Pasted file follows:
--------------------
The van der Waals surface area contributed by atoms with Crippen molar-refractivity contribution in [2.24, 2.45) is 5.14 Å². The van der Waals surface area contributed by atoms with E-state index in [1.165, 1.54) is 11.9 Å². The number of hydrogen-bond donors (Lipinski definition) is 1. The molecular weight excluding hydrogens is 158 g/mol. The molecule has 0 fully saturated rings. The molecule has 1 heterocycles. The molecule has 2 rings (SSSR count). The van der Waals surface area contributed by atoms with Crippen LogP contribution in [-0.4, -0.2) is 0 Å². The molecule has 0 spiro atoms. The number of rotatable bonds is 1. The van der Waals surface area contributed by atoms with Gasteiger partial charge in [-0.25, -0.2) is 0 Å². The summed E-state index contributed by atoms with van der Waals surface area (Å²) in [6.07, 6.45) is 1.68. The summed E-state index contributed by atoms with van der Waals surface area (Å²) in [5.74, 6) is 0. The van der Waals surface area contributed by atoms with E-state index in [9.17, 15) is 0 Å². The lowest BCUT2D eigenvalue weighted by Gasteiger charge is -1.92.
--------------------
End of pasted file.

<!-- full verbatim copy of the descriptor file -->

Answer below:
The van der Waals surface area contributed by atoms with Crippen molar-refractivity contribution in [2.24, 2.45) is 5.14 Å². The van der Waals surface area contributed by atoms with E-state index in [1.165, 1.54) is 11.9 Å². The number of hydrogen-bond donors (Lipinski definition) is 1. The molecular weight excluding hydrogens is 158 g/mol. The molecule has 0 fully saturated rings. The molecule has 1 heterocycles. The molecule has 2 rings (SSSR count). The van der Waals surface area contributed by atoms with Crippen LogP contribution in [-0.4, -0.2) is 0 Å². The molecule has 0 spiro atoms. The number of rotatable bonds is 1. The van der Waals surface area contributed by atoms with Gasteiger partial charge in [-0.25, -0.2) is 0 Å². The summed E-state index contributed by atoms with van der Waals surface area (Å²) in [6.07, 6.45) is 1.68. The summed E-state index contributed by atoms with van der Waals surface area (Å²) in [5.74, 6) is 0. The van der Waals surface area contributed by atoms with E-state index in [9.17, 15) is 0 Å². The lowest BCUT2D eigenvalue weighted by Gasteiger charge is -1.92.